Should you be notified that you are the potential beneficiary of someone’s estate, then what happens next depends on state laws.
When a will is filed in probate court, one of the first things normally required is to notify everyone who is named in the will or who may potentially benefit from the will. Sometimes, that can be many people, as is the case of the recently deceased actor John Mahoney.
His estate is worth approximately $5 million and there are 38 people who could be beneficiaries. Most of the time, the number of people notified is likely to be far less. If you are notified that you could potentially benefit from a will, you need to know what to expect from the probate process. This is especially true, if it is a large estate.
This was the subject of a recent Market Watch article titled “What to do if you’re like one of ‘Frasier’ dad John Mahoney’s 38 beneficiaries.”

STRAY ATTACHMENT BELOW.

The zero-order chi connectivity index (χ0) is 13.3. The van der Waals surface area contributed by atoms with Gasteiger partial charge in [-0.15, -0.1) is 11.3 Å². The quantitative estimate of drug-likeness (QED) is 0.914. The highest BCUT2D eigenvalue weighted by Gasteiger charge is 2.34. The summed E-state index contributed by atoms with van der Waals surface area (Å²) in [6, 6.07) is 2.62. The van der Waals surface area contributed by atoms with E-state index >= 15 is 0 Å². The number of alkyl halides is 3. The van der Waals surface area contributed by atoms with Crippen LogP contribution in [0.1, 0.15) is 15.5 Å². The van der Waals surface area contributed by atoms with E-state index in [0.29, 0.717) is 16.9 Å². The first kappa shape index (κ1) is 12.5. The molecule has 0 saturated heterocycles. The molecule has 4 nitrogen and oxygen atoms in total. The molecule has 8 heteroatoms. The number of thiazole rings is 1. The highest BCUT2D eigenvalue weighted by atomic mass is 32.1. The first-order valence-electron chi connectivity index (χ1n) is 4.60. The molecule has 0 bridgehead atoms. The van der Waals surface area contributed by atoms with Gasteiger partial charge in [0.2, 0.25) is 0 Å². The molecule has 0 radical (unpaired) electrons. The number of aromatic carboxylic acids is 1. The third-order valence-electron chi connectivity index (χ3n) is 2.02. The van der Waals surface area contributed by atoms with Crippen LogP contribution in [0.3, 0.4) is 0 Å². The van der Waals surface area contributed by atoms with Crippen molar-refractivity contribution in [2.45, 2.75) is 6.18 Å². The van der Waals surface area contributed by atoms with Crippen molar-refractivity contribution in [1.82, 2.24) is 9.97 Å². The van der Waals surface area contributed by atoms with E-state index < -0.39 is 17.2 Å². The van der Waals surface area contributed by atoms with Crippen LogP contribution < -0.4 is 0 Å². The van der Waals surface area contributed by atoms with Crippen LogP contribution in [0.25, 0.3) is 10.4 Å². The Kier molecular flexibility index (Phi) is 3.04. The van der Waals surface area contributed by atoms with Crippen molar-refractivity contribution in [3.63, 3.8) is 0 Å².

The answer to what to expect of the probate process? It depends.
State laws vary greatly about how the probate process is conducted. Your first question might be what you can expect to receive from the estate. However, that can take a long time to sort out. In some states, you can ask the probate court for a copy of the will that was filed. This might at least give you a general idea.
However, in other states, it is left to the discretion of the appointed executor whether to let people see the will. However, what the will says you should inherit, might not be what you actually receive. Other people and creditors might file claims against the estate.
What is the best thing to do, if you are a potential beneficiary of a wealthy estate? Hire an estate attorney who can help you with the process in the state where the probate court is located.
Reference: Market Watch (March 29, 2018) “What to do if you’re like one of ‘Frasier’ dad John Mahoney’s 38 beneficiaries.”